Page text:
What is it? It is a secret stash of things sure to entertain, amuse, intrigue, distract, wow, or otherwise keep a kid busy when you REALLY need it. The greatest power of this weapon lies in it’s secrecy. If the child KNOWS the weapon exists, it will be far less amazing to its intended target, and all benefits of the weapon will be outweighed by the major detractor of the child ASKING for it every five seconds. What should you load it with:

  • Balloons
  • Tiny toys
  • Rubber bouncy balls
  • Deck of cards
  • Fun pad activity books
  • A new story to read aloud
  • A few postcards to write home to friends
  • Stickers & paper
  • A magnetic travel game or puzzle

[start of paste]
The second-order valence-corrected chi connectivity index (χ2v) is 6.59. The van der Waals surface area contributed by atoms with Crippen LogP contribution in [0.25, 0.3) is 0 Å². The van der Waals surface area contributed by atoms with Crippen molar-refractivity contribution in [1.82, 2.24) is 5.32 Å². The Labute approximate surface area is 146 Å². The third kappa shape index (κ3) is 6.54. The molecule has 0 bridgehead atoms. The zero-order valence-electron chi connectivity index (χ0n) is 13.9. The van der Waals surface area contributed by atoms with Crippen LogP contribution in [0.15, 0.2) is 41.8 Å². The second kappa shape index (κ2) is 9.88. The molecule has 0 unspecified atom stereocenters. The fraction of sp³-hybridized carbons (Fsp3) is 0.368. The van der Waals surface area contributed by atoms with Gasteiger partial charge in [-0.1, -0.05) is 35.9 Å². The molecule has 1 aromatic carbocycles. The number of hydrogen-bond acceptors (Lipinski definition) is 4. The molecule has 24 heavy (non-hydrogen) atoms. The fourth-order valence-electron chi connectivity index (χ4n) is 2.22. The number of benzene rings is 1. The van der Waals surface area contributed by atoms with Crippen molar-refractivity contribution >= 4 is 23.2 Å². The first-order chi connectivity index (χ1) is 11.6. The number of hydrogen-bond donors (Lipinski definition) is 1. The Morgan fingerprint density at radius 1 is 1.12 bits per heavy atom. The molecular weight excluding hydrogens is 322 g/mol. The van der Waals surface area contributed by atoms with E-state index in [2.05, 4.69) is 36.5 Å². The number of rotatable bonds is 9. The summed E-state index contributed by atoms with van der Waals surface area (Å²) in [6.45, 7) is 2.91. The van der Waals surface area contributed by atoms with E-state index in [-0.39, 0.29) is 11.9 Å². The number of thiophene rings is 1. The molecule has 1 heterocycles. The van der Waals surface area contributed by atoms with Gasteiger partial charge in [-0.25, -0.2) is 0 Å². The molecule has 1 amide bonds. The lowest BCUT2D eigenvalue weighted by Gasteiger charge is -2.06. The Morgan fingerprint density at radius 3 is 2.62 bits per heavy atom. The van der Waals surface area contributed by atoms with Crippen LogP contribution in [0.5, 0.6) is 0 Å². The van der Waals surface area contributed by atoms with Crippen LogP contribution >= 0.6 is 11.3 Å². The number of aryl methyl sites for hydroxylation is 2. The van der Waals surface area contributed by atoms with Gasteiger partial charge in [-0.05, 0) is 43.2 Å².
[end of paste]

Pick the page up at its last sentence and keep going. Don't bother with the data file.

• Bubbles (not for in the car or airplane!)
  • Scotch tape, hours of fun!
  • Old hotel key cards (kids love these!)
  • Wikki stix

To deploy the weapon, bring out just ONE of the items you have squirreled away and milk its entertainment value for all it is worth. For our family, the general rule was no more than one secret weapon deployed in a given hour, unless of course there were extenuating circumstances, like a snowed-in flight or an impending toddler implosion, in which case, all bets are off, and I fire away with all available ammunition!

So, the short version run down on packing for your longer family trip or RTW?

  1. Choose your bag wisely
  2. Pack less. MUCH LESS
  3. Go for the One Bag Rule (you’ll thank me, I promise!)
  4. Keep weight in mind for kids carrying their own bags
  5. Rent or buy what you can when you arrive
  6. Pack carry-ons carefully
  7. Don’t forget the Secret Weapon!


Photo credits: treehouse1977, Sydney Treasures Photography, Bert Dickerson